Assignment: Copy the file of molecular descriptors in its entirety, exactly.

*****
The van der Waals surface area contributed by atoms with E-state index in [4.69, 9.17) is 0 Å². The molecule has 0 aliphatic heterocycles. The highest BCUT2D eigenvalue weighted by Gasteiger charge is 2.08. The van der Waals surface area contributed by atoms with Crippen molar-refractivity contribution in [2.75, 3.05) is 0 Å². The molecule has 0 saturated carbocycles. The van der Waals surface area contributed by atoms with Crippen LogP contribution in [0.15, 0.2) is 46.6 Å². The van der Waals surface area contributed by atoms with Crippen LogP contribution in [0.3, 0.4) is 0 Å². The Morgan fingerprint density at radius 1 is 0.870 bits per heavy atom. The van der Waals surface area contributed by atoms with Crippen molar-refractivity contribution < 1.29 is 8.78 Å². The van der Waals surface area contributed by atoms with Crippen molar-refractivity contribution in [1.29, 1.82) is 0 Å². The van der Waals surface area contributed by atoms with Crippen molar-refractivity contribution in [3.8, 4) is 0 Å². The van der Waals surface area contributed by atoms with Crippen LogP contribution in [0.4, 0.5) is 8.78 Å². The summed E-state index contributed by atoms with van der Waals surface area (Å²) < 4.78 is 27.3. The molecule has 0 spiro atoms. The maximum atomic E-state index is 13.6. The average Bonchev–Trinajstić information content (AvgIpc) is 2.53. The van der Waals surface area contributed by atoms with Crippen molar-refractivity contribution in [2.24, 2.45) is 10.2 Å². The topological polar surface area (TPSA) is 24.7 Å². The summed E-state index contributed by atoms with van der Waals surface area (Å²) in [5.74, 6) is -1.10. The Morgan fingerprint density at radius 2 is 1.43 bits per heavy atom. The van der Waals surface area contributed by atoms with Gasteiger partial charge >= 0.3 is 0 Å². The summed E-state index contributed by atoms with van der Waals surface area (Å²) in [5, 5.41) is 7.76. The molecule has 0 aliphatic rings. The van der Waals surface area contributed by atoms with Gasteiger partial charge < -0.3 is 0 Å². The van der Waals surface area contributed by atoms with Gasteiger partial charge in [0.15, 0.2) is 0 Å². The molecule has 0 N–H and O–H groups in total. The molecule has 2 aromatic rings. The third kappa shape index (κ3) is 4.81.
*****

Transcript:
The van der Waals surface area contributed by atoms with E-state index in [4.69, 9.17) is 0 Å². The molecule has 0 aliphatic heterocycles. The highest BCUT2D eigenvalue weighted by Gasteiger charge is 2.08. The van der Waals surface area contributed by atoms with Crippen molar-refractivity contribution in [2.75, 3.05) is 0 Å². The molecule has 0 saturated carbocycles. The van der Waals surface area contributed by atoms with Crippen LogP contribution in [0.15, 0.2) is 46.6 Å². The van der Waals surface area contributed by atoms with Crippen LogP contribution in [0.3, 0.4) is 0 Å². The Morgan fingerprint density at radius 1 is 0.870 bits per heavy atom. The van der Waals surface area contributed by atoms with Crippen molar-refractivity contribution < 1.29 is 8.78 Å². The van der Waals surface area contributed by atoms with Crippen molar-refractivity contribution in [1.29, 1.82) is 0 Å². The van der Waals surface area contributed by atoms with Crippen molar-refractivity contribution in [3.8, 4) is 0 Å². The van der Waals surface area contributed by atoms with Crippen LogP contribution in [0.4, 0.5) is 8.78 Å². The summed E-state index contributed by atoms with van der Waals surface area (Å²) < 4.78 is 27.3. The molecule has 0 spiro atoms. The maximum atomic E-state index is 13.6. The average Bonchev–Trinajstić information content (AvgIpc) is 2.53. The van der Waals surface area contributed by atoms with Crippen molar-refractivity contribution in [2.24, 2.45) is 10.2 Å². The topological polar surface area (TPSA) is 24.7 Å². The summed E-state index contributed by atoms with van der Waals surface area (Å²) in [5.74, 6) is -1.10. The Morgan fingerprint density at radius 2 is 1.43 bits per heavy atom. The van der Waals surface area contributed by atoms with Gasteiger partial charge >= 0.3 is 0 Å². The summed E-state index contributed by atoms with van der Waals surface area (Å²) in [5, 5.41) is 7.76. The molecule has 0 aliphatic rings. The van der Waals surface area contributed by atoms with Gasteiger partial charge < -0.3 is 0 Å². The van der Waals surface area contributed by atoms with Gasteiger partial charge in [0.15, 0.2) is 0 Å². The molecule has 0 N–H and O–H groups in total. The molecule has 2 aromatic rings. The third kappa shape index (κ3) is 4.81.